Superficially, this may seem to be a very limited and limiting approach to divine service.  However, once a person fully processes the philosophical teachings of Chabad Chassidus, to the point that he actually experiences reality that way (even if only for brief moments in time), then it becomes obvious that the experiential impact of true inner bittul actually frees the person from his prior limitations in all areas of divine service.
The more one is capable of perceiving his own nothingness in relation to G-d, the more he is able to function as an extension of the Divine Will which is infinite.  Internalizing the concept that if we saw the G-dly energy within the physical then we would not see the physical object at all, and applying that to oneself and the world around us, enables us to achieve levels of love of G-d, fear of G-d, climbing the spiritual ladder of prayer etc, far beyond our natural abilities.  It is not about “be all you can be,” but “be all that being one with G-d enables you to be.” 
The more you transcend “belief in self” as a result of nullifying yourself to G-d, the more you believe that your not-self can accomplish, due to being a part of the larger G-dly reality.  The more you “see” the nothingness of the physical “ceiling,” (the finite and limiting aspect of physicality), the more you can truly appreciate the physical as a manifestation of the Divine Essence, “lending the physical world a more beautiful countenance and releasing a wellspring of exuberance in the performance of the practical mitzvos.”
It is true that a lack of belief in self at the outset can cause a person to not even take the necessary steps to transcend belief in self.  As the Rebbe expressed it, self-doubt in the form of the question “who am I and what am I” is one of the most destructive forces of our time.  But the ultimate goal is to leave “belief in self” behind because it is actually limiting relative to the belief in what G-d can accomplish through me (not-me) and my (not-my) actions.  Yes, if one sees the physical as the primary reality, he will never transcend its limitations and will be pulled away from G-d and G-dliness.  One must first “see” how the physical is totally nullified to the spiritual, but this is only in order to see the truly infinite source and potential of the physical.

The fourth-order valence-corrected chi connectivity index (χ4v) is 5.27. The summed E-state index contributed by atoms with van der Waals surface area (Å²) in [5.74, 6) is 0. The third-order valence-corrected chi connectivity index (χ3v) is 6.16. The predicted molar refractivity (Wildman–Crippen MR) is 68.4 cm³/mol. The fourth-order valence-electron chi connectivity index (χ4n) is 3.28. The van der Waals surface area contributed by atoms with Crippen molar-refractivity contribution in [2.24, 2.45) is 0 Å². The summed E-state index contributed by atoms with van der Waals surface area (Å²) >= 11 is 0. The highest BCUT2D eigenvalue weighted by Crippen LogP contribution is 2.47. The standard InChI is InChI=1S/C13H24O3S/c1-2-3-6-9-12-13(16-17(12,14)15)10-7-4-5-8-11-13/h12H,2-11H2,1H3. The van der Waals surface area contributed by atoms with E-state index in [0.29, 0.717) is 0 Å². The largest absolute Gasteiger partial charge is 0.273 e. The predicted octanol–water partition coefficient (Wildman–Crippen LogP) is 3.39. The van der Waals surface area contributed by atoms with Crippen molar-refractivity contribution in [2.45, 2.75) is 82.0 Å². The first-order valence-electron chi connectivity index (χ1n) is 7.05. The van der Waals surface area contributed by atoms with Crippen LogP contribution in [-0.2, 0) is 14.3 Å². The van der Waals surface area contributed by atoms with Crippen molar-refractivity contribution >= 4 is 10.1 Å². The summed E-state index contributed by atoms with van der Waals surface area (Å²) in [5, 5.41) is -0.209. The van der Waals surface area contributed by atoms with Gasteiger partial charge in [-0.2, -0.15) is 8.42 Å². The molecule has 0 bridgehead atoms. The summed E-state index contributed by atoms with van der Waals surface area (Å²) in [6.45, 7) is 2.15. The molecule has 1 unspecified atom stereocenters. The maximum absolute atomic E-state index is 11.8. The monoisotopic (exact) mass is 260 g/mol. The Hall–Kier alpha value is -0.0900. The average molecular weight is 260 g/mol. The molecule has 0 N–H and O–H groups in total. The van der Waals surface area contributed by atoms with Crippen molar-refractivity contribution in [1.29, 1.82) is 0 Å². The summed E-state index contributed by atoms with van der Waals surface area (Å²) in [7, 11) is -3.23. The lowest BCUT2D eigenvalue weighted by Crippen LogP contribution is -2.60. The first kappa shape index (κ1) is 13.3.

And that is the apex of the Alter Rebbe's life and teachings on the 24th of Teves, to not see the physical “ceiling” and to reveal the futuristic reality, of the physical being higher than the spiritual.
This is also the concept behind the institution of shlichus.  Through “bittul, bittul and more bittul,” before G-d and “Moshe, His servant,” the Rebbe, even people of limited strengths and abilities can accomplish things that are “impossible” and require “infinite” power to execute.  As the Rebbe said regarding the transformation of France into a place that is hospitable to and actually a base of operations for, holiness, it could only be accomplished with the “power of Atzmus.”  The ability to access that power doesn't come from “belief in self,” it comes from nullification of self.  When you truly believe that you can accomplish anything because it's not you who are doing, it is G-d doing through you, then your demeanor is strong and forceful, sometimes even brash.  Self effacement is for when you are operating as “you.”
The week following the well publicized talk of 28 Nissan 5751 when the Rebbe said that “I am giving it over to you to do all that you can to bring Moshiach,” the Rebbe addressed the objection that people might have as to “Who am I to bring Moshiach?” (see sicha Shemini 5751).  The answer is simple.  If you think it’s about you and your abilities, then at best you are delusional.  There is a long letter from the Rebbe Rayatz where he addresses a whole host of questions sent to him by the correspondent, at the end of which he writes, “this that you write that you feel that you have a special role to play in bringing Moshiach – yevaker eitzel rofei nerven mumcheh (you should visit an expert psychologist).”
It is only when we undertake this mission with the realization that this is what G-d wants from us at this time, as He revealed it to us through the Rebbe, and we nullify ourselves to this will – then you better believe that we have been given the ability to get the job done, immediately, NOW!